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  • CanDB
    replied
    Originally posted by Peerless View Post
    30,000! Let's go!
    Brent, we "safe" old codgers have a pretty conservative portfolio, but the equity mix is pretty even, Canadian/US. That's why I like our "planner", he is proactive, likes The US market, and is inexpensive. Not all the folks I have met in that industry are of that style. If you ever want to discuss some decent Canadian stocks (in post pandemic times), though you may be there already, give me a shout.

    IMO for what it's worth, I see a pretty bright financial period ahead (after the pandemic subsides), for both our countries. Young intelligent folks like you will do very well long term.
    Last edited by CanDB; 11-24-2020, 10:07 AM.

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  • Peerless
    replied
    30,000! Let's go!

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  • CanDB
    replied
    Of late it does seem clear, the markets like stability, including vaccines.

    (Not a new concept) Money to be made if you do a little research into what was working pre pandemic.

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  • CanDB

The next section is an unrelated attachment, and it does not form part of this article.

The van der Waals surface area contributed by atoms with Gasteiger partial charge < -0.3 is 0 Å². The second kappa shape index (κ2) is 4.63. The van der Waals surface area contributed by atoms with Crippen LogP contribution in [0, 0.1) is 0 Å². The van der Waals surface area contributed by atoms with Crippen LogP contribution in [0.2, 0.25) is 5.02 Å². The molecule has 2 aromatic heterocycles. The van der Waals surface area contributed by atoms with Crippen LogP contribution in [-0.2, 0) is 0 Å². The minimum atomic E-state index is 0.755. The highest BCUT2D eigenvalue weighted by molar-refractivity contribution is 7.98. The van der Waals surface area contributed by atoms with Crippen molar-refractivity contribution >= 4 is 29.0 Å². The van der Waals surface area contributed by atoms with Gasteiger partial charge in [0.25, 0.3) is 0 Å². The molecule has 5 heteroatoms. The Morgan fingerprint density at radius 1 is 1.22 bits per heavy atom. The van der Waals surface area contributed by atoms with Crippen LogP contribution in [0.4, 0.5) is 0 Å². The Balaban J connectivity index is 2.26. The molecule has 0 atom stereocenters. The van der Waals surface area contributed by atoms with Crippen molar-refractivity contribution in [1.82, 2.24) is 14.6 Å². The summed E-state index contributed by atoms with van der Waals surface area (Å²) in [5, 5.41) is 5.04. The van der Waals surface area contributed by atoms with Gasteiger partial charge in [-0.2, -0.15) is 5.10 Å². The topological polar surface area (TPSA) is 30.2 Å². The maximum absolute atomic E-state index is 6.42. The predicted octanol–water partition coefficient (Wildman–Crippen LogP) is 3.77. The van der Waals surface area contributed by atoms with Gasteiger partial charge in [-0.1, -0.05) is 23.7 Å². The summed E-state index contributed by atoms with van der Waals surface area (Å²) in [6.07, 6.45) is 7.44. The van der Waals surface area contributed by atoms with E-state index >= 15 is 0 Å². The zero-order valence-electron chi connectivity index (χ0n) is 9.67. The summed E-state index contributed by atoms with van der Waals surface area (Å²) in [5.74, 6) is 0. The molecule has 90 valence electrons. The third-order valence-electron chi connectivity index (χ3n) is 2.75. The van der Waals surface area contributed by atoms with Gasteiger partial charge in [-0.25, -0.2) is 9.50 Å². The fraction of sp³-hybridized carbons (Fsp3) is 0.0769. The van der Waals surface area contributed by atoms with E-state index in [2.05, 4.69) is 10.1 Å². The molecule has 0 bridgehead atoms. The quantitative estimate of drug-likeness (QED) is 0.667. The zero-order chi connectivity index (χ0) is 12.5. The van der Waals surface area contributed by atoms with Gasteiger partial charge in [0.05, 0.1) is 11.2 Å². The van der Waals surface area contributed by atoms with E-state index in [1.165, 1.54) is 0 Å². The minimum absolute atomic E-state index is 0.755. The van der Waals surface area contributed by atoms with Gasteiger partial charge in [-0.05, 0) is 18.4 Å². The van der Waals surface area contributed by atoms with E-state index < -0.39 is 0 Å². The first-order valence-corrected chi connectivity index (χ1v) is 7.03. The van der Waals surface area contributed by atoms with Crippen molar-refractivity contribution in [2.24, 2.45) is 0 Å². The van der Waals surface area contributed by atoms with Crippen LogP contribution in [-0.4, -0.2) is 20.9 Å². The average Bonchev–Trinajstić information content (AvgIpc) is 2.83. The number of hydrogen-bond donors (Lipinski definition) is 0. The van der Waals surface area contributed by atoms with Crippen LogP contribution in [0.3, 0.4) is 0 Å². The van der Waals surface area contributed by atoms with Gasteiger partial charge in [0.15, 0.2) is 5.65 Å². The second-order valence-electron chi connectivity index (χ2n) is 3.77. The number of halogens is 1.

replied
    Good day to have stocks.

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  • dizzolve
    replied
    Thanks Sophia!

    Im invested in a few of Cathie's funds at ARK. Check out the sense of humor too Cathie Wood might be one of the brightest minds in investing today. Her thing is finding companies who are disruptive innovators.

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  • Sophia23
    replied
    Originally posted by dizzolve View Post
    Thanks guys. AT&T laid me off last year. I think this other job is mine but this manager is dragging his feet. He's doing background etc.

    But it turns out this might work to my advantage, because you might be interested to know(as investors) AT&T is hiring again. Not in my hometown ~yet but the hiring manager I talked to expects my old job to open back up with AT&T so if that happens before the other guy gets on the ball, I'll do that. AT&T is a union job that has a ton more perks than the other job. But it's good that there are jobs to be had right now. I know not all sectors are wide open.
    I hope you get the job!

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  • dizzolve
    replied
    Thanks guys. AT&T laid me off last year. I think this other job is mine but this manager is dragging his feet. He's doing background etc.

    But it turns out this might work to my advantage, because you might be interested to know(as investors) AT&T is hiring again. Not in my hometown ~yet but the hiring manager I talked to expects my old job to open back up with AT&T so if that happens before the other guy gets on the ball, I'll do that. AT&T is a union job that has a ton more perks than the other job. But it's good that there are jobs to be had right now. I know not all sectors are wide open.